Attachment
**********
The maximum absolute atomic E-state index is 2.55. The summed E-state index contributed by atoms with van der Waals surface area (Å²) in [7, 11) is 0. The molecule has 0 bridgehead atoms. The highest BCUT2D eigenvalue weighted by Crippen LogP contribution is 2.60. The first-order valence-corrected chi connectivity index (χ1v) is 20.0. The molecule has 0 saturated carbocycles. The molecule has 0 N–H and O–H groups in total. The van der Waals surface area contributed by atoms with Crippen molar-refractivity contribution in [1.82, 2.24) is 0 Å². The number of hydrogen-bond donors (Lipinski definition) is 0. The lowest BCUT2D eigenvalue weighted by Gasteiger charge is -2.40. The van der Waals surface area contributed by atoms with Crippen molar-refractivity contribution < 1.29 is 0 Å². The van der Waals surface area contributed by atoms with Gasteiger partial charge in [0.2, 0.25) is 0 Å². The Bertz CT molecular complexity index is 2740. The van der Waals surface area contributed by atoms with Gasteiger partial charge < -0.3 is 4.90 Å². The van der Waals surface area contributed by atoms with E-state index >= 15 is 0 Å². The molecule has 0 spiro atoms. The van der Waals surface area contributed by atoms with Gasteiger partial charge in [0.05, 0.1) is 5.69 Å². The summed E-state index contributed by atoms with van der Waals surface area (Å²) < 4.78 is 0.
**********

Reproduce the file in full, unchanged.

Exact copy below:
The maximum absolute atomic E-state index is 2.55. The summed E-state index contributed by atoms with van der Waals surface area (Å²) in [7, 11) is 0. The molecule has 0 bridgehead atoms. The highest BCUT2D eigenvalue weighted by Crippen LogP contribution is 2.60. The first-order valence-corrected chi connectivity index (χ1v) is 20.0. The molecule has 0 saturated carbocycles. The molecule has 0 N–H and O–H groups in total. The van der Waals surface area contributed by atoms with Crippen molar-refractivity contribution in [1.82, 2.24) is 0 Å². The number of hydrogen-bond donors (Lipinski definition) is 0. The lowest BCUT2D eigenvalue weighted by Gasteiger charge is -2.40. The van der Waals surface area contributed by atoms with Crippen molar-refractivity contribution < 1.29 is 0 Å². The van der Waals surface area contributed by atoms with Gasteiger partial charge in [0.2, 0.25) is 0 Å². The Bertz CT molecular complexity index is 2740. The van der Waals surface area contributed by atoms with Gasteiger partial charge < -0.3 is 4.90 Å². The van der Waals surface area contributed by atoms with E-state index >= 15 is 0 Å². The molecule has 0 spiro atoms. The van der Waals surface area contributed by atoms with Gasteiger partial charge in [0.05, 0.1) is 5.69 Å². The summed E-state index contributed by atoms with van der Waals surface area (Å²) < 4.78 is 0.